Whew! Is it hot out enough for you?
It’s the tail end of summer and as heat waves (and wildfires) sweep across the country, our homes are getting a little warmer than we’d prefer. Even if you’re accustomed to extreme temperatures, you may be surprised by what household items can get damaged by the heat.
At Paul Davis Restoration & Emergency Services of Woodbury, we want to help you eliminate those unpleasant discoveries and any potential hazards that may come from these unplanned meltdowns. Check out these 5 surprising items that can melt in the heat and how to keep them properly stored.
1. Vinyl siding
Yep…even your house can melt during a heat wave. Melting vinyl occurs during house fires or when grills are placed to close to your home, but it can also occur in hot weather. If you have vinyl siding, constant exposure to harsh sunlight (usually caused by reflections from house and car windows) can make your siding warp. There’s even a phrase for it: “thermal distortion.”
This is a tricky phenomenon to prevent, but you can always check your home for reflected light from parked cars and move your vehicles to a designated spot during the summer months where no reflection occurs. If your siding has already started sliding due to excessive heat or wildfire damage, call in a restoration professional for wildfire clean up assistance and get your home’s exterior back in tip-top shape.
Candles are supposed to melt…but not when they’re unlit! If your house doesn’t have air conditioning, you may find your candles drooping over in extreme heat (particularly soy-based candles, which have relatively low melting points of around 120 degrees Fahrenheit).
If you do get melted wax on your furniture or other soft material, a company specializing in “Soft Contents Restoration Technology” could potentially save the day.
Decorative melted crayon art may be all the rage among DIYers right now, but your kids probably won’t see the artistic merit in accidently melted crayons when they just want to color! Be sure to check the car seats for stray Crayolas before they get molded into the fabric—crayons start to soften when temps reach 105 degrees Fahrenheit. Crayons aren’t your kids’ only possessions that will melt at relatively low temperatures—plastic toys also are quick to melt in the heat.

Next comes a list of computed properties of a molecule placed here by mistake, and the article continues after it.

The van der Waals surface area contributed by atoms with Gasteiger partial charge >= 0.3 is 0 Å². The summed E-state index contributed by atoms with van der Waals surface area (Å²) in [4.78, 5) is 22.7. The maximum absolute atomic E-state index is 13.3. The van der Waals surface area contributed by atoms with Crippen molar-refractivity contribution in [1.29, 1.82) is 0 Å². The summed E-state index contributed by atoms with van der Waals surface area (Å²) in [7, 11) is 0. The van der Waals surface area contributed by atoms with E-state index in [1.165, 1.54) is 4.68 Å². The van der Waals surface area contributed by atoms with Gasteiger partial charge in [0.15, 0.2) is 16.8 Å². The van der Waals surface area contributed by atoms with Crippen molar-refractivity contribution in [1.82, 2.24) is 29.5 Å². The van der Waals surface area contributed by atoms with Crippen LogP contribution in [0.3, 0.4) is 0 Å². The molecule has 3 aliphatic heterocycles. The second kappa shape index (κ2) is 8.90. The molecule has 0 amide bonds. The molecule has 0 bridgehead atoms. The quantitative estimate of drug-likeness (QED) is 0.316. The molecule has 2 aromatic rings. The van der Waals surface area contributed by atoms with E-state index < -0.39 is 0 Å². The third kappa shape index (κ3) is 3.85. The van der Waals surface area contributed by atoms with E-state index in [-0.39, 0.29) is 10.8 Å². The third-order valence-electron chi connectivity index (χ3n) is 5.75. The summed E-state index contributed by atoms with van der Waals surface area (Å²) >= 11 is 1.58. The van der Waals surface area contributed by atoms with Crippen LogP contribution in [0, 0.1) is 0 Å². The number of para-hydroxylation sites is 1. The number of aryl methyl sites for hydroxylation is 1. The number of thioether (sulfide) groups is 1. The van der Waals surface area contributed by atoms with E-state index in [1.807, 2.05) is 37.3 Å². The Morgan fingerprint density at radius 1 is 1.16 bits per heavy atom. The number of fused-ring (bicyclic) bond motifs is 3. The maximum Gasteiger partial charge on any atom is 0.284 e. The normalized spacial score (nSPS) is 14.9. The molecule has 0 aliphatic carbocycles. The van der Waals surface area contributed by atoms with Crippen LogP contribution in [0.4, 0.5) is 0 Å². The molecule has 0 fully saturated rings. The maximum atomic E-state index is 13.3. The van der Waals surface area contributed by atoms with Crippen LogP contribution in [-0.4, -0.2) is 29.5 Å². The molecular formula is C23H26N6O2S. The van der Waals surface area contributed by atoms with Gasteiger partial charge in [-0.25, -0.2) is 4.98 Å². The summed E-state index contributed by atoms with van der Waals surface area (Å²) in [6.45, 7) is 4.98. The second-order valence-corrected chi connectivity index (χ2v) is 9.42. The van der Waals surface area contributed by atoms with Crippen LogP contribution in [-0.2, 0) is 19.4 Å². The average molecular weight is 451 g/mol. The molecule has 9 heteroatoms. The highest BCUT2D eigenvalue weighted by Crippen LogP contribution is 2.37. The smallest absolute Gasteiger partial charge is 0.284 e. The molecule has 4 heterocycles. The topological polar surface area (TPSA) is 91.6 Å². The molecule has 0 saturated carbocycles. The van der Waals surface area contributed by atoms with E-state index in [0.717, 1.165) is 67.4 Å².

4. Cheap grills
You would think that a grill would be able to withstand extreme temperatures—after all, that’s what they’re made for. But cheap grills sometimes have major meltdowns (there’s a reason they’re $9.99). The heat from the charcoal can melt an inexpensive grill’s lid or interior, resulting in minor fires.
Unfortunately, even high-quality grills can melt—grease fires can raise the heat of the fire to extreme temperatures, melting the internal parts of the grill (as in this photo). If you’re shopping for a portable grill, be sure to read customer reviews first before you hit the “purchase” button.
5. Steering wheels
Picture this: You gingerly get into your car after it’s been sitting in the bright sun all afternoon. You put on your seatbelt, turn on the engine and touch the steering wheel…ouch! Surprisingly, steering wheels actually can start to melt and warp in hot and humid conditions. To prevent yours from doing the same, try using a windshield sunshade whenever you park, and consider purchasing a wheel skin. Remember, if it’s hot out enough to melt your steering wheel, it’s too hot for a multitude of other household items left in your car—makeup, food products and chemical products. Always bring hazardous materials such as paint and cleaning supplies into a cool place like the garage and store them carefully to avoid any accidents.
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